Yesterday a new bottom. Today another bounce.
Wall Street once again is confounding investors with its bi-polar behavior.
Neither the unsurprisingly weak September retail sales figures reported today nor the unexpectedly steep drop in claims for unemployment benefits gave Wall Street any real justification for stock prices to rebound.
But they did.
The Nasdaq composite index roared ahead almost 4.5 percent while Dow Jones industrial average and the Standard & Poor's 500 index were both up about 3.5 percent. The Dow gained 248 points to close at 7,533.95. The S&P was up 27 to 803.91. The Nasdaq rose 49 points to 1,163.37.
The gain by the Nasdaq composite was the biggest one-day leap by that index since mid-August, when the current market slide began.
Market-watchers credited the big bounce in technology stocks to Yahoo! Inc., which posted slightly better than expected earnings. The vast majority of tech companies are reporting smaller profits than expected, but those stocks also went up today.
Well, then, why did stocks rebound so much today. The answer was the all-too-familiar refrain of the competing choruses that enlighten, entertain and infuriate investors.
Whenever stocks drop sharply, as they did on Wednesday, the dancing bears sing the blues. Oh the economy it is weak, and the war it is a'comin', they lament, ain't nothing gettin' better, still no reason to buy stocks.
But by the next morning, the bulls are crowing like roosters. Gonna be a bright, bright, bright sun-shiny day, all your bad stocks are goin' up, they say.
Until tomorrow, when the market most likely will go back down--for all the same reasons we heard yesterday. Or it could go up--for no better reason than it did today.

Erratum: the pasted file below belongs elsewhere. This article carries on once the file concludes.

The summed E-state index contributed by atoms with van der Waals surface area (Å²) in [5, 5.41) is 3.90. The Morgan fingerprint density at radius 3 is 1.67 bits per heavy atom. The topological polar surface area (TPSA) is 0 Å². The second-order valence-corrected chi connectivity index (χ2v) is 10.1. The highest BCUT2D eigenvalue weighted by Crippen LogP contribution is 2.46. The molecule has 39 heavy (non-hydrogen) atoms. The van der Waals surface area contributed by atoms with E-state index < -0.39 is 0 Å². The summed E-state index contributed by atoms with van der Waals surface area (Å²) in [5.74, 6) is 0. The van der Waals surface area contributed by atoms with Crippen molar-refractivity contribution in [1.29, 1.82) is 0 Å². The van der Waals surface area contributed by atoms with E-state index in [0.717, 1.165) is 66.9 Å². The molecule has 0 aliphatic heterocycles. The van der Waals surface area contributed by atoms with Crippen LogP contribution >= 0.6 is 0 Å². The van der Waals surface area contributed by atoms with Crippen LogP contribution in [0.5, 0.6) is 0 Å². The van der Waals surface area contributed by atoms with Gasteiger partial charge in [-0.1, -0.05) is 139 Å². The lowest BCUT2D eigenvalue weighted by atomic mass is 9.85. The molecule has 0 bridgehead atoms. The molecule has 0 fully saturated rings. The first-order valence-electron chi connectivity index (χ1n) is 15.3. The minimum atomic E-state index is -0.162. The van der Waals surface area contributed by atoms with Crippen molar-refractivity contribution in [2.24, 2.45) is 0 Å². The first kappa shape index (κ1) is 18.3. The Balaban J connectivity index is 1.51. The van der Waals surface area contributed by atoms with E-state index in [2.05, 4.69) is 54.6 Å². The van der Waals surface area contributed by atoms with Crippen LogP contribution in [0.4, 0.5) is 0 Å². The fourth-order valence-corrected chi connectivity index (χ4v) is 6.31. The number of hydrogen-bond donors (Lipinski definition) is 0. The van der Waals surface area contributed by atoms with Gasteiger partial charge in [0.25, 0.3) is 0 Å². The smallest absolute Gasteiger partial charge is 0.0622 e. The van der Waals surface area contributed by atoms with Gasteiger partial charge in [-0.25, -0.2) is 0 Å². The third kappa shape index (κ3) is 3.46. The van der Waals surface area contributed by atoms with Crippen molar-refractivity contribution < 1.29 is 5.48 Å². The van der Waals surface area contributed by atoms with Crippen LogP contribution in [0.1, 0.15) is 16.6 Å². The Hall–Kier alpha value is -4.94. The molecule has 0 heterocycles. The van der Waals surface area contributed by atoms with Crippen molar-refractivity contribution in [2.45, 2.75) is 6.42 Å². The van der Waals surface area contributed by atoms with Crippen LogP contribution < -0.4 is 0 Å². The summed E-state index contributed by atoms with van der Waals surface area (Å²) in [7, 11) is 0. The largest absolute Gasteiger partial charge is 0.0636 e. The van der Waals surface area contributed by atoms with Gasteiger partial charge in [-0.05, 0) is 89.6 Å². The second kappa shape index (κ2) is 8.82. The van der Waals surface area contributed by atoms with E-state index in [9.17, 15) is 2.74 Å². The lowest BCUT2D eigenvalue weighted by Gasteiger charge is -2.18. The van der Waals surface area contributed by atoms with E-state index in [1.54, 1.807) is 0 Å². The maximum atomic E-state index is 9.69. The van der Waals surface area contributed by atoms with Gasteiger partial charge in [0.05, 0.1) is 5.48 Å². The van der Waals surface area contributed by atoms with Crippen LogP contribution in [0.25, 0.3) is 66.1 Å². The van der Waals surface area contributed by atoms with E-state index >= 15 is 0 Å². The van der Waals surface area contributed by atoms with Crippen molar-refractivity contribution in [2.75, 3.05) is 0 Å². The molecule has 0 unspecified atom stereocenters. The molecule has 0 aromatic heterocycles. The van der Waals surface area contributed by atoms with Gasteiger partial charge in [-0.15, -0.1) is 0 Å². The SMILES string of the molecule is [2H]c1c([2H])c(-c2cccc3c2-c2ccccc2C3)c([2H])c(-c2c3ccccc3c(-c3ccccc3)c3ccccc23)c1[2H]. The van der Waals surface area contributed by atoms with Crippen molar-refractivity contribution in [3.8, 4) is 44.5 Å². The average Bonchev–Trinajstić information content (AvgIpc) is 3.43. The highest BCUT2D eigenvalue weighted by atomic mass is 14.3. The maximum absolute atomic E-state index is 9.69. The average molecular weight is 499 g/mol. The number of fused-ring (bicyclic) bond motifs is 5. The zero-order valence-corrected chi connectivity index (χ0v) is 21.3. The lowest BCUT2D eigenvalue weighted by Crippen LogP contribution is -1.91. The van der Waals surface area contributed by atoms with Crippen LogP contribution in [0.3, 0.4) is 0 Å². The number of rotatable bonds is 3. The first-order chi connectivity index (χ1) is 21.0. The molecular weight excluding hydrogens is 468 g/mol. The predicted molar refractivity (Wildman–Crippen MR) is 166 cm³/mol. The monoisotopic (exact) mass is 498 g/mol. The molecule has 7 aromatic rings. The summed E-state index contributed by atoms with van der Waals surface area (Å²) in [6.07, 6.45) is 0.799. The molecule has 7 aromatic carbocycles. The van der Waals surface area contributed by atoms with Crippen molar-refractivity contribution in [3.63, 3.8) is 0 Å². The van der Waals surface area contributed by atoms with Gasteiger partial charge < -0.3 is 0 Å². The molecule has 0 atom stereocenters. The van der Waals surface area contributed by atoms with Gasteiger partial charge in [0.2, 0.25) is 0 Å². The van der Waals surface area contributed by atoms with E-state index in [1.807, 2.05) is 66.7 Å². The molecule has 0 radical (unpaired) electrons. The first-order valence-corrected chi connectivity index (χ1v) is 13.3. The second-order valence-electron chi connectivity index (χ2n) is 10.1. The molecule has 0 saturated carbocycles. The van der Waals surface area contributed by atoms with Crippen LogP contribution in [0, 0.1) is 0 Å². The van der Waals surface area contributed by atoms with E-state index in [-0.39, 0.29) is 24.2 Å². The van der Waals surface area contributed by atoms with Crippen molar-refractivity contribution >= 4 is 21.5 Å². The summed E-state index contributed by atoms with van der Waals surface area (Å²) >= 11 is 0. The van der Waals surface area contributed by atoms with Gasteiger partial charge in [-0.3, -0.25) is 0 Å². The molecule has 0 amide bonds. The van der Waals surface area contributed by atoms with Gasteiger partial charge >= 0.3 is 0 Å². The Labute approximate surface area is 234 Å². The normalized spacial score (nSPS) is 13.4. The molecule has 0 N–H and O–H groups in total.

All individual investors can be sure of is that the markets are extraordinarily volatile, reacting--and overreacting--to anything--or nothing.
Today's report on new jobless claims was pretty close to nothing. Unemployment benefits applications fell 40,000 from the previous week and fell below 400,000 for the first time in seven weeks. Economists said that didn't mean much. The weekly report is notorious for swinging wildly from week to week, and most labor market experts think the unemployment rate is headed up.
The September sales trends reported by major retailers confirmed concerns that consumer spending is slowing down. Even the Kohl's chain, which has the best growth record in the department store business, reported its sales slipped last month. For many retailers last month's sales were no better--or even worse--than last September, when cash registers were silenced after 9/11.
Today's best example of the market's erratic behavior was General Motors.
GM was one of the stocks that led the Dow down on Wednesday. Analysts warned that the automaker's profits are all but certain to slip once GM stops giving away car loans or that cheap financing loses its effectiveness as a sales builder.
Today the stock rebounded, after GM offered its cheapest car loan deals ever: No interest for five years, no money down, no payments for three months.
The latest loan give-aways seemed to confirm how hooked GM is on financing to move its cars, but for some reason the stock, which lost $2.59 Wednesday, gained $3.24 today.